Memphis Counts Its Blessings, Challenges by the Gallon

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November 20, 2015 — Resurrection Catholic School student Ivy Mason, 8, (center) asks questions of University of Memphis geology student Jeff Mitchell (right) as he demonstrates the makeup of different layers of soil found in Memphis inside Water on Wheels, an interactive mobile education exhibit run by the University of Memphis. Inside, students learn about the makeup of the Memphis aquifer, causes of consumption and pollution of natural water sources as well as tips for water conservation. (Photo Credit: Brandon Dill/Special to The Commercial Appeal)

November 20, 2015 — Resurrection Catholic School student Jessica Trejo, 8, pulls a lever on an installation that demonstrates the natural water cycle inside the University of Memphis Water on Wheels, an interactive mobile education exhibit. Inside, students learn about the makeup of the Memphis aquifer, causes of consumption and pollution of natural water sources as well as tips for water conservation. (Photo Credit: Brandon Dill/Special to The Commercial Appeal)

Article courtesy of David Waters | Dec 05, 2015 | The Commercial Appeal | Shared as educational material

I grew up alongside a great lake. Now I live above one. We all do.

It’s called the Memphis Sand aquifer.

Maybe if we called it a great lake, we’d appreciate it more.

If we were able to see it stretching out for hundreds of square miles around us, and rising hundreds of feet above us, we’d realize what a great blessing it is.

And what a great responsibility we have to protect and preserve it.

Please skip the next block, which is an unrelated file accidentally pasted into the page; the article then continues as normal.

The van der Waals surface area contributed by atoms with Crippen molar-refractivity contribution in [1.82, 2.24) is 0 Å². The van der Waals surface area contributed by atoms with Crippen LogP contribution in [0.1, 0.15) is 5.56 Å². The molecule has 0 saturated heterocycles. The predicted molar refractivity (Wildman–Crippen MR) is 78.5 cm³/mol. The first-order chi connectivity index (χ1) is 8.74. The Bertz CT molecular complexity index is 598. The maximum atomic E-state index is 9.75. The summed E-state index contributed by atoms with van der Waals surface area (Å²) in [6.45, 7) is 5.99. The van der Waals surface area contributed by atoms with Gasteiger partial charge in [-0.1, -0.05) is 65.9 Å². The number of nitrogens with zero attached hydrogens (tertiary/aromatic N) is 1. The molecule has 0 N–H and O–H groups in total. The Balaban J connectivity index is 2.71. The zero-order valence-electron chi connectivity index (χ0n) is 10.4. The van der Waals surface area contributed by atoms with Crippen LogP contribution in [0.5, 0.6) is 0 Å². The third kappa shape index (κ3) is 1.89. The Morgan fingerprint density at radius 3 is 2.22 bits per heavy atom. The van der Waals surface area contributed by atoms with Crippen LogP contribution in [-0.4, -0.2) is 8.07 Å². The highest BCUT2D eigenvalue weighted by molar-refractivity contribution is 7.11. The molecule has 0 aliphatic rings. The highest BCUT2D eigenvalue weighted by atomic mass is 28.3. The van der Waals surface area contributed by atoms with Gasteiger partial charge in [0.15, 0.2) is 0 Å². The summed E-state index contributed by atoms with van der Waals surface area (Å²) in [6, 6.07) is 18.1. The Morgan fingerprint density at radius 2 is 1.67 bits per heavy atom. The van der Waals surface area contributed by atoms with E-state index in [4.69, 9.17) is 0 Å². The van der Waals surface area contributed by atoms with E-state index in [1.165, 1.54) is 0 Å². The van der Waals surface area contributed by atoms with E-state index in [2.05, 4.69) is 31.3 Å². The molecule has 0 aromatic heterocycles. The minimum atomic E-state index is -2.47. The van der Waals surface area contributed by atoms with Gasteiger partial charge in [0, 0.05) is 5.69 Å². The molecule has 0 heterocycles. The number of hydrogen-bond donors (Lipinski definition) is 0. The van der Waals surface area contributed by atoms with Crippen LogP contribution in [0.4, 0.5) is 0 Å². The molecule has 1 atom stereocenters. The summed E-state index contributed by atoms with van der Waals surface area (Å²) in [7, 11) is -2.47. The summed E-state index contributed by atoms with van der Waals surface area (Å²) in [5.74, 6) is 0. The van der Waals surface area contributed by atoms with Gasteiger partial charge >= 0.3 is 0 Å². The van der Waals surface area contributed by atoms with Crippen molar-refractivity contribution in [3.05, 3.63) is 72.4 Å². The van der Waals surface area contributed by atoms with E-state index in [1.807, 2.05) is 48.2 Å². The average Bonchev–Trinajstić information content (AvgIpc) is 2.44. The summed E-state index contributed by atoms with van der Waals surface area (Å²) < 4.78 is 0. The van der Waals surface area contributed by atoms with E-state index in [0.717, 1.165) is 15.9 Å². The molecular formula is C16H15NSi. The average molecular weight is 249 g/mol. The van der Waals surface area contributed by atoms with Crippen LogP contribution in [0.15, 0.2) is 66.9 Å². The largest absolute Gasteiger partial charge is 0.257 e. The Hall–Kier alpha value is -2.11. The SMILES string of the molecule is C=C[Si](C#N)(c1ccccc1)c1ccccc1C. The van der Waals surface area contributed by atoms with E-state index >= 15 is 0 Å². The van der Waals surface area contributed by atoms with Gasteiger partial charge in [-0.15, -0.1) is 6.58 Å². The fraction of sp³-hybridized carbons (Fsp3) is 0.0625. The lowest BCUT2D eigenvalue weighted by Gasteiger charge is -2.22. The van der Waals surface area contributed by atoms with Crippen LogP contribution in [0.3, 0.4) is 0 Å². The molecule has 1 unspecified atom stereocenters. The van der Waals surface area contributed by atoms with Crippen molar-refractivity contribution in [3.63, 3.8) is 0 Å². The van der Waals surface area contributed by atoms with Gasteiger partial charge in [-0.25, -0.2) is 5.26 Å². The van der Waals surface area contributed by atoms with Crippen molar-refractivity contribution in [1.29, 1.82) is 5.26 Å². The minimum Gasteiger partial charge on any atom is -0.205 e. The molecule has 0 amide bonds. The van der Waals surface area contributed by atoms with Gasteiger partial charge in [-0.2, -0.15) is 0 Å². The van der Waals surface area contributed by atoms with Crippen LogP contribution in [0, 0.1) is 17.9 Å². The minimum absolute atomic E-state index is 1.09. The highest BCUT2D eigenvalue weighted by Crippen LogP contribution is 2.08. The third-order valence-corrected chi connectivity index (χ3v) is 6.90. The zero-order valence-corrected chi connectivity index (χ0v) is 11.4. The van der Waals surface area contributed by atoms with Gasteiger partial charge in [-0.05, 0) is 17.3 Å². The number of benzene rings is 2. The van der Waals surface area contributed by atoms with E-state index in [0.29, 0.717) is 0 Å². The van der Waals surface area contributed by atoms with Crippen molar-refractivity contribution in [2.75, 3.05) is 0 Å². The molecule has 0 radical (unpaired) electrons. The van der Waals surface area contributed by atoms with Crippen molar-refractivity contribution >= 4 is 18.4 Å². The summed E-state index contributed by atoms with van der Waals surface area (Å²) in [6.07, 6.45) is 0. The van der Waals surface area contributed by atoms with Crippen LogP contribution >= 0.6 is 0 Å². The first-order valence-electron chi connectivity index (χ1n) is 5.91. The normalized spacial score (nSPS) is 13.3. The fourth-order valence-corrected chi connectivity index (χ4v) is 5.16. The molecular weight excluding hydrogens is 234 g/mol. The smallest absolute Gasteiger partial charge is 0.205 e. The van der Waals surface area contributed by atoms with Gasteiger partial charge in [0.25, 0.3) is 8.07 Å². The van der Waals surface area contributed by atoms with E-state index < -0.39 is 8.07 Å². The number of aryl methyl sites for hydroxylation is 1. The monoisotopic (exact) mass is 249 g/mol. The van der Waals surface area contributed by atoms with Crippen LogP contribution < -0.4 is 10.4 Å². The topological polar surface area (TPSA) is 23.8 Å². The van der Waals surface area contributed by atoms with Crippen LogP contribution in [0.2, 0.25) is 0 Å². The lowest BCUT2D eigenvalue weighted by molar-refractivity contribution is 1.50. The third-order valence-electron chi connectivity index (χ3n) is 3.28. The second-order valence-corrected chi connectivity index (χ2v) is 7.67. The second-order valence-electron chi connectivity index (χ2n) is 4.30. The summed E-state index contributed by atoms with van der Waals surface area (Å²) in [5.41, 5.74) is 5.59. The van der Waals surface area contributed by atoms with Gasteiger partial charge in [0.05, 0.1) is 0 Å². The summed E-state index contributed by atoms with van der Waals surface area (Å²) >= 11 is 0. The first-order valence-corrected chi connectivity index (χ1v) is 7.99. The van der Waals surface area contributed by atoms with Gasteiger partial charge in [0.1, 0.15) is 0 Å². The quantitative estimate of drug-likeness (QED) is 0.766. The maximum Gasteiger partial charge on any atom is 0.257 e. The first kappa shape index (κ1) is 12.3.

After last week’s contentious and shortsighted City Council discussion about our already selfishly low water rates, I really don’t think we’re getting it.

We are sitting atop the most valuable natural resource in the world.

Trillions of gallons of cool, clear water.

We drink it up.

Memphis is the largest city in the world that draws all of its drinking water from an aquifer, even though we live beside one of the world’s biggest rivers.

MLGW and Shelby County’s suburbs are pumping about 220 million gallons a day out of the Memphis Sand.

We use water from the Memphis Sand to make sweet tea and craft beer. We use it to cook and clean and flush.

We use it to water our lawns and crops, put out fires and manufacture everything from medical devices to air conditioners to toilet paper.

We let our faucets drip, our fountains and hoses run, our pipes leak without a second thought.

Our fresh water supply is cheap and plentiful. It’s also invaluable and plenty vulnerable.

Fortunately, Mayor A C Wharton’s Blue Stream Task Force, which might turn out to be his greatest legacy, is working on strategies to address the three biggest threats to the aquifer:

Contamination. The aquifer is protected by a thick layer of clay, but it’s not hermetically sealed. There are gaps and leaks in the clay. Surface water and more shallow groundwater seeps into the sand.